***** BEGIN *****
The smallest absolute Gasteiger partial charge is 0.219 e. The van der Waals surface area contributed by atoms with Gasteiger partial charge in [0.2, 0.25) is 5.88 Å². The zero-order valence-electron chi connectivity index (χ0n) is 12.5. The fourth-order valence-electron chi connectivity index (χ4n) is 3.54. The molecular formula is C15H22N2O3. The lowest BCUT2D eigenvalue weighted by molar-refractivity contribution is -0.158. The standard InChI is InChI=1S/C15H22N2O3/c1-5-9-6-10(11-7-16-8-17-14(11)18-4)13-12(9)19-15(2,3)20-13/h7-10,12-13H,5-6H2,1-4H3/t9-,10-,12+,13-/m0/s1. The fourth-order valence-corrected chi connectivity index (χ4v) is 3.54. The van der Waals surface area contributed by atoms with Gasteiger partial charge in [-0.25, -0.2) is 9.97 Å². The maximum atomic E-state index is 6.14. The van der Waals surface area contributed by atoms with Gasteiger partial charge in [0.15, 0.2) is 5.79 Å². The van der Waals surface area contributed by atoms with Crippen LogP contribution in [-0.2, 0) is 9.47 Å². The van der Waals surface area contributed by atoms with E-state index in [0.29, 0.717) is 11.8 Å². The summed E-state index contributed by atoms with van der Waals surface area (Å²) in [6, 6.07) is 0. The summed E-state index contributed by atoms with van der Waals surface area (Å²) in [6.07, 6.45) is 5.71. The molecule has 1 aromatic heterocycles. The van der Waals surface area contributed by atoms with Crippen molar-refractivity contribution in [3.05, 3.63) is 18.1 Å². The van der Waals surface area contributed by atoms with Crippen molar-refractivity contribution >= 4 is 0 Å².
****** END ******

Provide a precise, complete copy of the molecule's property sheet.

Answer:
The smallest absolute Gasteiger partial charge is 0.219 e. The van der Waals surface area contributed by atoms with Gasteiger partial charge in [0.2, 0.25) is 5.88 Å². The zero-order valence-electron chi connectivity index (χ0n) is 12.5. The fourth-order valence-electron chi connectivity index (χ4n) is 3.54. The molecular formula is C15H22N2O3. The lowest BCUT2D eigenvalue weighted by molar-refractivity contribution is -0.158. The standard InChI is InChI=1S/C15H22N2O3/c1-5-9-6-10(11-7-16-8-17-14(11)18-4)13-12(9)19-15(2,3)20-13/h7-10,12-13H,5-6H2,1-4H3/t9-,10-,12+,13-/m0/s1. The fourth-order valence-corrected chi connectivity index (χ4v) is 3.54. The van der Waals surface area contributed by atoms with Gasteiger partial charge in [-0.25, -0.2) is 9.97 Å². The maximum atomic E-state index is 6.14. The van der Waals surface area contributed by atoms with Gasteiger partial charge in [0.15, 0.2) is 5.79 Å². The van der Waals surface area contributed by atoms with Crippen LogP contribution in [-0.2, 0) is 9.47 Å². The van der Waals surface area contributed by atoms with E-state index in [0.29, 0.717) is 11.8 Å². The summed E-state index contributed by atoms with van der Waals surface area (Å²) in [6, 6.07) is 0. The summed E-state index contributed by atoms with van der Waals surface area (Å²) in [6.07, 6.45) is 5.71. The molecule has 1 aromatic heterocycles. The van der Waals surface area contributed by atoms with Crippen molar-refractivity contribution in [3.05, 3.63) is 18.1 Å². The van der Waals surface area contributed by atoms with Crippen molar-refractivity contribution >= 4 is 0 Å².